Billed as the world’s oldest automobile museum, the William E. Swigart, Jr. Automobile Museum (or Swigart Museum) is a bit different from many of the other automobile museums I’ve visited in Pennsylvania. Unlike many other museums, like the AACA Museum in Hershey, the Swigart Museum doesn’t have flashy graphics and high-end lighting. Instead, they let the very high quality of their car collection speak for itself.
And, let me tell you. While I’m not a huge car guy, the collection at the Swigart Museum is so impressive that even a non-aficionado can appreciate the grandeur of their collection.
The Swigart Museum was started in 1920, just 25 years after the first patent was issued for a gasoline-powered automobile. At first, the cars were the private collection of William Swigart, a Huntington, Pennsylvania, businessman. Soon, however, Swigart began displaying the cars both inside and outside his insurance offices in downtown Huntingdon.
Even from the beginning, the collection focused heavily on disappearing car companies. Because of this focus, the Swigart Museum contains many extremely rare cars, and, in some cases, one-of-a-kind automobiles.
The current building, which is located on Route 22, just a few miles outside of downtown Huntingdon, was built in 1957. While it may look a bit drab from the outside, don’t let that deter you from visiting the great collection housed within.
Stepping inside the museum’s showroom is an amazing experience. Each car on display is beautifully restored and of high quality. Truthfully, it’s not that large, and features only about 35 antique automobiles at a time. However, each vehicle on display here is really quite special, with no filler just to make the museum larger.
Because of this, each car in the museum is a highlight. Some of the cars on display in 2015 include the last remaining 1907 Mora Roadster Runabout, a 1963 Harley Davidson scooter, a 1913 Stanley Steamer (It ran on water!), and even an electric vehicle that once ferried Congressmen through the U.S. Capitol’s underground passages.
Other one-of-a-kind automobiles include a 1929 Duesenberg 12 cylinder Speedster, a 1920 Carroll, and a 1916 Scripps-Booth Town Car. The Carroll is especially unique, as it’s the only one of the company’s 50 cars to survive a train accident.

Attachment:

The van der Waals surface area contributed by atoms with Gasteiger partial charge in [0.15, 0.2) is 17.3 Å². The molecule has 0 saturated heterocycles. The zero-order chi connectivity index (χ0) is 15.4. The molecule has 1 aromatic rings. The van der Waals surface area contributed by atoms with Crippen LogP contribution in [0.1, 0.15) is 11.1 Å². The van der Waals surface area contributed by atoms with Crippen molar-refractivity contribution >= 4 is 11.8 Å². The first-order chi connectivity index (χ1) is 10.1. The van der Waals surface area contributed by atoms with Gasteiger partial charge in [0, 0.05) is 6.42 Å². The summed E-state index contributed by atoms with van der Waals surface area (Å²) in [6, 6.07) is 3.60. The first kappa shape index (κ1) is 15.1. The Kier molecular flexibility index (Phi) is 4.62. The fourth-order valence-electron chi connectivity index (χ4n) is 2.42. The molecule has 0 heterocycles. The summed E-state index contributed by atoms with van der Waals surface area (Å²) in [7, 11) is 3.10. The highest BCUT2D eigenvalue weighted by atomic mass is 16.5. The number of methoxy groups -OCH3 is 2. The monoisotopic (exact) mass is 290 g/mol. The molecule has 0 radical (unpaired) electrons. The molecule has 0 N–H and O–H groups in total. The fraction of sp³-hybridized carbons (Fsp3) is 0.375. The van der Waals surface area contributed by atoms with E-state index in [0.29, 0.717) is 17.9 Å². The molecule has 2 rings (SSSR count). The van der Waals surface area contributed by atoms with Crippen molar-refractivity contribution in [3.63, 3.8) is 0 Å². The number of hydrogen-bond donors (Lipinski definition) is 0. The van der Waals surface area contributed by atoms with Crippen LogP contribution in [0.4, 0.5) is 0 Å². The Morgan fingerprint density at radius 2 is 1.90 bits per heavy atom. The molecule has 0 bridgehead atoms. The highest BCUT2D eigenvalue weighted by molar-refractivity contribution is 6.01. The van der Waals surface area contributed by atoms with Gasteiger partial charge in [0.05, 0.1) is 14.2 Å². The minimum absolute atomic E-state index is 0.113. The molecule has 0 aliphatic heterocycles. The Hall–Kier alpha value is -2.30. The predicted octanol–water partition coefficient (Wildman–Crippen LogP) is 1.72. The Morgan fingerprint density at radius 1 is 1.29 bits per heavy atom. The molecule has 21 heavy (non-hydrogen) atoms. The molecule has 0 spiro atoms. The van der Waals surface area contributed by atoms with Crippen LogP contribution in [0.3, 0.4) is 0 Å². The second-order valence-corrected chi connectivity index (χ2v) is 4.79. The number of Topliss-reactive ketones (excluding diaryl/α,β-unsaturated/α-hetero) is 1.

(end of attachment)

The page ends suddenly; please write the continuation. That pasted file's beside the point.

Two other major highlights are the extremely rare 1947 and 1948 Tuckers. Despite being very prized today, there were only 51 Tuckers ever produced, and the Swigart Museum is the only place in the world where you can see two of them side by side. Even cooler, their 1947 Tucker was the very first car ever made by the company.
However, as awesome as the Tuckers are, I was even more excited by a fairly common Volkswagen Beetle. However, this was no ordinary Bug. It was Herbie, the Love Bug! That’s right, the Swigart Museum is in possession of a 1960 Volkswagen Beetle that was actually used prominently during the filming of the first and second movies in 1969 and 1974.
While some might not be interested in this, I was a huge fan of the movies when I was a kid and really enjoyed seeing the “real” Herbie.
The 160 antique cars and trucks in the Swigart Museum’s collection range from an 1899 Winton Roadster to a 1988 Pontiac Firebird, though most of their cars are pre-1965. And, while some cars stay on more or less constant display, many are rotated out each year, ensuring a new experience for each visit.
In addition to their fantastic car collection, the Swigart Museum is also home to the largest collection of car emblems and license plates in the world. Browsing these collections is very interesting, as it gives you a chance to see how they changed over the years, and how the license plates varied between states and even countries.
I really was glad that I took the time to visit the Swigart Museum during my visit to Raystown Lake. Whether you love cars or just appreciate the beautiful and rare machines, there are few better places to visit in Pennsylvania than the exceptional Swigart Museum.
Note: My visit to the Swigart Museum was hosted by the museum. However, the opinions expressed are my own.
Hours: Sunday-Friday: 10am-5pm
Cost: Adults: $8, Children: $4
Address: 12031 William Penn Highway